Book Review: 'The Mime Order' By Samantha ShannonSamantha Shannon's richly detailed follow-up to The Bone Season picks up with clairvoyant heroine Paige on the run after leading a revolt against the alien oppressors of her far-future England.
The Bone Season, the first in Samantha Shannon's intoxicating urban-fantasy series set in 2059 in Scion (a dystopian version of England), ended with young Paige Mahoney escaping from a penal colony in the secret city of Oxford. Her Rephaim masters — immortals who feed upon the auras and blood of human clairvoyants like her — were in hot pursuit.
The Mime Order opens with Paige on a train back to the Scion citadel of London, wounded and bleeding after leading her uprising. Within hours, she is the most hunted outlaw "voyant" in the land, her face flashed on massive screens in Orwellian fashion. If caught by the Vigiles — clairvoyants used by the State to track their own — she will be imprisoned in the Tower of London, then executed.
Shannon circles back in Chapter 2 for a brief recap of The Bone Season, the first in a projected seven-book series. In that first book, Paige had been imprisoned by the Rephaim during the "bone season," a once-a-decade harvest of the most promising voyants. Shannon includes maps, lists of the mime-lords (underworld crime bosses) and their cohorts, and a glossary to help new readers get up to speed. (The slang used by clairvoyants is loosely based on words used in the criminal underworld of 19th-century London.) But mostly she moves us ever forward, propelled by her courageous and compassionate narrator.
The Irish-born Paige, known as the Pale Dreamer, is a dreamwalker, a rare voyant who can project her spirit and control another's body: "Imagine your spirit is a boomerang. A light throw and a quick return." It's a talent that is essential to her survival in the gladiatorial battles of The Mime Order.
For protection, Paige is forced back into service to Jaxon Hall, mime lord of the Seven Seals gang. He welcomes her back as his mollisher or heir, with promises she will take his place in a few years. But he refuses to join in her fight against the Rephaim, whom, she has discovered, created a puppet government in London almost 200 years before she was born. Paige knows that the Rephaim leader Nashira Sargas has plans to re-create their penal colony in London. Jaxon is focused on his own greed; Paige will not abandon her revolt.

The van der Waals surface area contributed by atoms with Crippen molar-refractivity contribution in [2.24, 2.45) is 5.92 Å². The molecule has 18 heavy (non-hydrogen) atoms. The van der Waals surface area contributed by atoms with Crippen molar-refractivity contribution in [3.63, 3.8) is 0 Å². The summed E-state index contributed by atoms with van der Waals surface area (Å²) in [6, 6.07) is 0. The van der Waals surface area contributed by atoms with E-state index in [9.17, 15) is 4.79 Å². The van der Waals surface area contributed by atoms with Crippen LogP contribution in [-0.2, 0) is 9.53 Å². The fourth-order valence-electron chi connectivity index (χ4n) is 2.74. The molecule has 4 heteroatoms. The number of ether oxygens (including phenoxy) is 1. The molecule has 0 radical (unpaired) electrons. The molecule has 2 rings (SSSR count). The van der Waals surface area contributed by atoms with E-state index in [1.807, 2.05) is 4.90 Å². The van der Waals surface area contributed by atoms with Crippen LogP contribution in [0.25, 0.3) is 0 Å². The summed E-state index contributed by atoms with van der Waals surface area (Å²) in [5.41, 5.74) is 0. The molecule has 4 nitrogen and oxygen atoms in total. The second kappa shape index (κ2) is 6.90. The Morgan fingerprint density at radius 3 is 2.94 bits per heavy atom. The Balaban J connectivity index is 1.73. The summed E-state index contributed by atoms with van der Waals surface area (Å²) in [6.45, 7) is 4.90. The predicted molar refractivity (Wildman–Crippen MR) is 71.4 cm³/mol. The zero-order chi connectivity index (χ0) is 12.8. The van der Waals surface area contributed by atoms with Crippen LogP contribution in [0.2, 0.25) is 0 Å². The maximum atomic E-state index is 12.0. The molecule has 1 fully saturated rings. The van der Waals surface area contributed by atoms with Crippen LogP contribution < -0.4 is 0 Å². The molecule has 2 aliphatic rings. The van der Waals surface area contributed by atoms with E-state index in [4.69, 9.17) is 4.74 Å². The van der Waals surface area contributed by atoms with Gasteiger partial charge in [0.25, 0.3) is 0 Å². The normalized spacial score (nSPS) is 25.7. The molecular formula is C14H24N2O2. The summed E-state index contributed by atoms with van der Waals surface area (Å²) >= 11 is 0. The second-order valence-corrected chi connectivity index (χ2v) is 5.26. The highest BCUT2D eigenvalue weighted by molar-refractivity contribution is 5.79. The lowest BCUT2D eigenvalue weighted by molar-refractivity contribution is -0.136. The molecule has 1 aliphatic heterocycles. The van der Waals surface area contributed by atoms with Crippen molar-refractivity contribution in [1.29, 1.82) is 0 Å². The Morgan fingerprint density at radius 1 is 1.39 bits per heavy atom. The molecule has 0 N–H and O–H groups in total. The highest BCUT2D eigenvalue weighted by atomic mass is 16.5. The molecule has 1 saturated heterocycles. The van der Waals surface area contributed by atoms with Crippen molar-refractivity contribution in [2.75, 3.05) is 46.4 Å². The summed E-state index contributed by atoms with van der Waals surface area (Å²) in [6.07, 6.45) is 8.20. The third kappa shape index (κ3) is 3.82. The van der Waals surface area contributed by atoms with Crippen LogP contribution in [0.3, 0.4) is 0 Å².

In The Bone Season, Paige was Jaxon's chief underling and a slave to her powerful Rephaim ally Warden, but in The Mime Order she comes into her own. She forges alliances, fends off poltergeists and monstrous Buzzers, rescues Warden from a secret dungeon in Camden, and risks her life to travel to London's most notorious slum to find out who assassinated a rival and his gang. She engages in combat with the toughest of the mime lords and mollishers. Even Jaxon.
Shannon's haunting dystopian universe is rich in detail, consistent, suffused with familiar afternotes. Just when the bloodshed seems over the top, she turns to shimmering descriptions of Paige's dangerously illicit tie to Warden. When Paige seems toughest, Shannon reminds us of her empathy for the downtrodden. "Hope is the lifeblood of revolution," Shannon writes. "Without it, we are nothing but ash, waiting for the wind to take us." Like Paige Mahoney, Shannon now has proven staying power. Her fans will be calling for more.